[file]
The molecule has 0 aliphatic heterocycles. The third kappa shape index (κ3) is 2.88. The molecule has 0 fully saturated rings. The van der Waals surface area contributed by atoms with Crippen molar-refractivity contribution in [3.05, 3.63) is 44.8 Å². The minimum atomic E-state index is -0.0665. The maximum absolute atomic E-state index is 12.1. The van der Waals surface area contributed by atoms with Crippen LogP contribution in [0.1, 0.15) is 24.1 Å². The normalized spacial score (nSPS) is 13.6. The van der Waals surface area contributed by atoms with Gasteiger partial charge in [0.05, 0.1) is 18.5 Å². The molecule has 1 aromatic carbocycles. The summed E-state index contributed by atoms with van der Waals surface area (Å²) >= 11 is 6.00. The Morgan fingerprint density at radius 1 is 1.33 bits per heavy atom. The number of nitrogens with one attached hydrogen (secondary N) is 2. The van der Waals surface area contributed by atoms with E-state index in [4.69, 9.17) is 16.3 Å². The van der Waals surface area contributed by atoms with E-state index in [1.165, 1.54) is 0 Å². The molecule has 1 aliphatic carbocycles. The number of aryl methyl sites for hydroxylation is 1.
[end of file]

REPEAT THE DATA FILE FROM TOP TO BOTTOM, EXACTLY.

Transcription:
The molecule has 0 aliphatic heterocycles. The third kappa shape index (κ3) is 2.88. The molecule has 0 fully saturated rings. The van der Waals surface area contributed by atoms with Crippen molar-refractivity contribution in [3.05, 3.63) is 44.8 Å². The minimum atomic E-state index is -0.0665. The maximum absolute atomic E-state index is 12.1. The van der Waals surface area contributed by atoms with Crippen LogP contribution in [0.1, 0.15) is 24.1 Å². The normalized spacial score (nSPS) is 13.6. The van der Waals surface area contributed by atoms with Gasteiger partial charge in [0.05, 0.1) is 18.5 Å². The molecule has 1 aromatic carbocycles. The summed E-state index contributed by atoms with van der Waals surface area (Å²) >= 11 is 6.00. The Morgan fingerprint density at radius 1 is 1.33 bits per heavy atom. The number of nitrogens with one attached hydrogen (secondary N) is 2. The van der Waals surface area contributed by atoms with E-state index in [4.69, 9.17) is 16.3 Å². The van der Waals surface area contributed by atoms with E-state index in [1.165, 1.54) is 0 Å². The molecule has 1 aliphatic carbocycles. The number of aryl methyl sites for hydroxylation is 1.